In the past few years, I’ve been writing a lot more than I realized. Without realizing it, I’ve managed to publish more than a dozen new short stories! Some of these have come out of various writing classes and workshops, but others have just popped out of my head onto the page.
All of these new pieces are listed on my Publications page now. Feel free to stop by and read some of my work for inspiration!
Things in the world are pretty chaotic at the moment. It’s easy to be pulled into a world of grey hopelessness. A reminder that anyone can still create something beautiful can be good for the soul.
Poe was a writer, literary critic, and editor, the first well-known American writer to try to earn a living exclusively through writing. In spite of his prolific output, he didn’t earn enough to support himself, let alone live comfortably.
Although Poe died at the age of forty, this book contains 119 short stories and poems and one novel. His literary criticism isn’t represented at all in this volume, nor are his essays on writing, such as “The Philosophy of Composition,” “The Poetic Principle,” and “The Rationale of Verse.” His first publications were poetry, and he published 53 of them, but his work covers a much broader spectrum: 27 tales of mystery and horror; 25 stories of humor and satire; 14 that veer toward fantasy and science fiction. His novel is an adventure yarn. “Eureka” is a disquisition on the nature of the universe, and his vision has been largely confirmed by science, for example the Big Bang Theory.
Despite the breadth of his writing, he is best known for poetry and suspense/horror. He is often called the father of detective fiction—preceding Arthur Conan Doyle and Wilkie Collins by decades—while his contributions to cosmology and cryptography are known to relatively few. Besides being brilliant, Poe was a fine athlete. (He once set a broad jump record of 21’6″.) But he is most remembered as a man who suffered bouts of depression, whose career and life were burdened if not destroyed by gambling and alcohol, and who was plagued by scandals ranging from his marriage to his 13-year-old cousin to courting multiple women simultaneously.
To this day his death is shrouded in mystery. Where had he been for the previous several days? What was he doing? Why was he wearing someone else’s clothes? And who was the “Randal” he called out for from his deathbed?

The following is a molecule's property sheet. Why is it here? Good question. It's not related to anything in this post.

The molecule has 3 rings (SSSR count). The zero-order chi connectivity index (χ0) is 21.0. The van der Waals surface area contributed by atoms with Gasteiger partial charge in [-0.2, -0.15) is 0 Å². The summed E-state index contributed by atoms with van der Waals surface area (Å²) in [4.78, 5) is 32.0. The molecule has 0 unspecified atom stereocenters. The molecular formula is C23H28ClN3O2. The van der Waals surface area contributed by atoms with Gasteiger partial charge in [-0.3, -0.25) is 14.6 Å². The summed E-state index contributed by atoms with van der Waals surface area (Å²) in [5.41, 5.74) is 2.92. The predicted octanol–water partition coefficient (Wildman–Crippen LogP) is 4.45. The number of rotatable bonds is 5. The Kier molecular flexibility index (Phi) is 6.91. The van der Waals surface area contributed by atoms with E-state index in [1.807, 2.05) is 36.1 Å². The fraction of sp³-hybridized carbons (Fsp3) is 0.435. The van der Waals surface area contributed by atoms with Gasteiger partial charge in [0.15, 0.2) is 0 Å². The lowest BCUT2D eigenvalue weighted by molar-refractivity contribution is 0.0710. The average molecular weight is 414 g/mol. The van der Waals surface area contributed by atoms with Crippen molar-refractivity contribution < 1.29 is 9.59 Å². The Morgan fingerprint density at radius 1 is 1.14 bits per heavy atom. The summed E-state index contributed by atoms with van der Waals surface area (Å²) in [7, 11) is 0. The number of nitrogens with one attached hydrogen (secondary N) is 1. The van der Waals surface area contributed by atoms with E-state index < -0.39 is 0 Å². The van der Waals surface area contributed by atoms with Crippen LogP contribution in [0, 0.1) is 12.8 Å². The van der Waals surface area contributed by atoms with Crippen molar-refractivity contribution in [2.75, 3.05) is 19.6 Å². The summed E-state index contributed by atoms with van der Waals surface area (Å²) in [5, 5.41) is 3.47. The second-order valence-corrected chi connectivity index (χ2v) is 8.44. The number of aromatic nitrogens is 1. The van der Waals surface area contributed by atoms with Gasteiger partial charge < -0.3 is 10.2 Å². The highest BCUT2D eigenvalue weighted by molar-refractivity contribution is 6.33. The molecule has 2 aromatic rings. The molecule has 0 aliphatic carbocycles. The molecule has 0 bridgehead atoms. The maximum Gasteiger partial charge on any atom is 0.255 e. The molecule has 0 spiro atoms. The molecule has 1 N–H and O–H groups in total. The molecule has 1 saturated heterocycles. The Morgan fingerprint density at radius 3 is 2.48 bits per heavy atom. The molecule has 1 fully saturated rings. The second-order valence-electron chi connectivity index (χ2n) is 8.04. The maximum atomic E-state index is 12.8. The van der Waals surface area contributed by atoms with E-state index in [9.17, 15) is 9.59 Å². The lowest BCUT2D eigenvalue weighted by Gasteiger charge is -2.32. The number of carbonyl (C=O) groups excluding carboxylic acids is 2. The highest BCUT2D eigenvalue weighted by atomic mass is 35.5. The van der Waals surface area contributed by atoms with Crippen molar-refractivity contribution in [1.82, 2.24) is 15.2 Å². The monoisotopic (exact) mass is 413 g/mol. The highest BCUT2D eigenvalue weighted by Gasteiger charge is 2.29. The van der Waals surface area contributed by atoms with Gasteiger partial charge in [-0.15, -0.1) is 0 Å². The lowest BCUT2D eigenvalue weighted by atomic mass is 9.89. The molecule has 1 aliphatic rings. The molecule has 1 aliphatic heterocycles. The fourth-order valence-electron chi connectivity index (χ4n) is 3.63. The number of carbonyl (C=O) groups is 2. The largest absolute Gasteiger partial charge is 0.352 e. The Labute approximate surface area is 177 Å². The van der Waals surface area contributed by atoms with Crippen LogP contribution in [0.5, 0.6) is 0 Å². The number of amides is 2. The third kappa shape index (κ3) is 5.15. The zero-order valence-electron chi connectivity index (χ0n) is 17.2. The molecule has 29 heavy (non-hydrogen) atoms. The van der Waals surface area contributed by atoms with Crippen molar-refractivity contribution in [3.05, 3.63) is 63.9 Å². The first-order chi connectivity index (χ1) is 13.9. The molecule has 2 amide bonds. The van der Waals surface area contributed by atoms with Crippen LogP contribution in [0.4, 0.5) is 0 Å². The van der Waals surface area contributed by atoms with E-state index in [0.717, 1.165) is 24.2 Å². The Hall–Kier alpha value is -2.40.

This post also appears on the Virginia is for Mysteries blog. Click here to read it and more stories from Virginia is for Mysteries, Volume II.
In high school, I hated Ohio and American history. I didn’t want to memorize the dates of battles, the names of generals, the placement of Ohio’s 88 counties and their county seats. In college, I avoided taking a history course of any sort. But after graduate school, historical fiction, biographies, and memoirs ignited my interest. I find social history, and the civilian parallels to military history, fascinating. Thus, I am more interested in sex during the Civil War than in mapping troop movements at Gettysburg, what was happening in medicine and sources of corruption than who was in charge of which part of the armies. Thus my story for Virginia Is For Mysteries,“Death Comes to Hollywood Cemetery” was born, with the amateur detective being Clara, a good-natured prostitute who specialized in serving men with benign fetishes in and around Richmond during the Civil War.
I enjoyed writing Clara, and readers seemed to enjoy the story, so for Virginia is for Mysteries, Volume II, I decided to take Clara from Richmond to the West. But why Nimrod Hall? For one thing, it’s historic, the property established as a farm in 1783. For another, I’ve enjoyed summer writing workshops at the modern (but rustic) Nimrod Hall of today for more than 10 years. It still stands near the Cowpasture River, and has the original fieldstone fireplace.
I’m familiar with Bath County, Millboro and Millboro Springs, and Warm Springs. In addition, the Bath County Historical Society is the baby of Richard L. Armstrong, the man who wrote a booklet titled, The Civil War in Bath County, Virginia. He was very helpful and willingly shared his thoughts. If you are ever in Warm Springs, stop by—and then enjoy the waters at what are now called the Jefferson Pools.
Ultimately, I was able to weave local war history and the names of its actors with the Civil War railroad system, the history of Nimrod Hall and its public scandals into a story in which Clara arrives at the farm to become enmeshed in murder and intrigue that never happened—but could have!
Learn more about Virginia is for Mysteries, Volume IIhere.
The anthology of nineteen short stories, set in and around the Commonwealth, features Virginia landmarks and locations such as Virginia Wine Country, the Poe Museum, Luray Caverns, Colonial Williamsburg, the Great Dismal Swamp, Nimrod Hall (my story!), the Barter Theater, and Mill Mountain, to name a few. Visit VirginiaIsForMysteries.com to learn more.
The stories transport readers across the diverse backdrop of the Old Dominion to a unique and deadly landscape, filled with killers, crooks, and criminals.
Authors: Meriah Lysistrata Crawford, Adele Gardner, Debbiann Holmes, Maria Hudgins, Teresa Inge, Maggie King, Kristin Kisska, C. B. Lane, Vivian Lawry, Michael McGowan, Kathleen Mix, Jayne Ormerod, Yvonne Saxon, Rosemary Shomaker, Rosemary Stevens, Linda Thornburg, Heather Weidner, Lee A. Wells, and Ken Wingate